Last night William and many of the rest of the seniors spoke at youth group last night...not really their testimonies, but more of a 'parting thoughts' as it was their last night in youth group. When I asked him if I could crash in on the youth meeting so I could listen to him, he said no. I really wasn't surprised.
After all, he's eighteen and looking for ways to separate from his family and be more independent. And this is how we've raised them! Being independent and self-sufficient is a goal I have for my kids. (And by that I mean that they know how to do things by themselves, take care of themselves - not in a spiritual way, but physical, emotionally, etc.)
I texted and ask a few of my friends that help with the youth group to video-tape William. A few were like - "come on over anyway!!" But no. I wouldn't - couldn't without doing damage to how I have parent. But it made me think of why we do this. It's been so long since I have thought about it.
I think it started with two things. One was all the investigations of sexual assaults that Drew has done over the years. In many of them, it was the woman claiming she said "no", but the man claiming he didn't hear it. He's excuse many times was "but she was acting like she was enjoying it!!" (I've always that meant that the man thought he was such a good lover that no one could really turn him down - and he was so good he could change their mines....totally not realizing that he was really raping them.)
How many times have we seen in movies a women saying 'no' and 'stop it" while she was laughing, giggling, smiling? I don't think women mean to give mix signals, but many times we do. Maybe it's because we aren't taught to stand up for ourselves or taught to be assertive.
Around this time that Drew and I were having these discussions about his cases and the cases in the news, I read a book where a mother describe a scene she witness with her teenage boy and his fellow youth-group-friends. She was hosting a swim party for the group and at one point saw one boy trying to dunk a girl. While the girl was laughing as she was trying to get away from the boy, she was yelling 'no' and 'stop it'....but the boy did not. This mother stepped over and told the boy to stop - which he did. She then asked him if he heard the girl say "stop" and he admitted that he did. The mother said, "Then respect that!" The girl acted like she didn't want to make a scene and said, "Oh, it's okay - I know he was just playing around." The mother told her that no, it wasn't okay. 'No means no.'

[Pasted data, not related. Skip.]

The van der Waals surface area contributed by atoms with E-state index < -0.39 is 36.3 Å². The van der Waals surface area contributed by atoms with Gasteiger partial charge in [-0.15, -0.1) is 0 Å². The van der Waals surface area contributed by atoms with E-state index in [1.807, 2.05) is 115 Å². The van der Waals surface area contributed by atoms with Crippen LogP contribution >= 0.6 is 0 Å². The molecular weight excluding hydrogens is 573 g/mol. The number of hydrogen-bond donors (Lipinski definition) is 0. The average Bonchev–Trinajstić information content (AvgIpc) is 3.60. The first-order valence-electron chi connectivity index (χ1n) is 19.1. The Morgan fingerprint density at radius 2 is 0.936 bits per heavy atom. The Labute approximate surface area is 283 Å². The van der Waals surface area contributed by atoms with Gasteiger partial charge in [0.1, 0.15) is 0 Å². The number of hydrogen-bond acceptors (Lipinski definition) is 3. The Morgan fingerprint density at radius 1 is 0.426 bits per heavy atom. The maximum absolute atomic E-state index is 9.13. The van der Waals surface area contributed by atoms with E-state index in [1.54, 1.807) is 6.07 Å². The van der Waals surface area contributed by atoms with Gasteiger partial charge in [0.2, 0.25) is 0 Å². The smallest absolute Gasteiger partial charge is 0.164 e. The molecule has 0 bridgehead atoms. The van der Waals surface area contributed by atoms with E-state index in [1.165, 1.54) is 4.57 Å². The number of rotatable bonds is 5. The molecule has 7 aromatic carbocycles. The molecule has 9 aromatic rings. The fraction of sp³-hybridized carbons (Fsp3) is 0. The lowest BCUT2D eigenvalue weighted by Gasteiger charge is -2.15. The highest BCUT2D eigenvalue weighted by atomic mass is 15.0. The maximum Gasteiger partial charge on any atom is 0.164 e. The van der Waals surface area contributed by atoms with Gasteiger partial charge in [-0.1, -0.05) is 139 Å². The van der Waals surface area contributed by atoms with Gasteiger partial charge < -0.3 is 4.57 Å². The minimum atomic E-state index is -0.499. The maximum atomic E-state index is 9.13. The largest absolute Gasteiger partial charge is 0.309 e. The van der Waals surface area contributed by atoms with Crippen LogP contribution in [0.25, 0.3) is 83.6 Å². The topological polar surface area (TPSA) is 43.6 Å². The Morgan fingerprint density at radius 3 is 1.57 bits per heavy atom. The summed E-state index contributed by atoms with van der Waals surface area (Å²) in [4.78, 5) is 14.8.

This is what I have tried to teach my children - especially my boys. When someone says 'no' or 'stop it", you respect that. No means no. Whether it's William and Benjamin wrestling around like boys do or whether it's with coming into Melissa's room. I've said it many times where they were toddlers and preschoolers whining to get their way by asking over and over again - I said no. And I mean it!
When I subbed I would have a student ask for something...to change seats or whatever and I would say no. They would NOT take that as the final answer. They would ask over and over again. I would just looked at them, "I said no. Whining and asking over and over again may work at home, but not with me. That's my answer and it's not gonna change. The option is for you to accept or get a referral for being disrespectful." They would then usually accept it....but I, always, found it sad that they didn't know that no mean no....they had no idea how to accept that as an answer because they were so use to getting their way. Life doesn't work that way....no means no.... Even when I don't like it.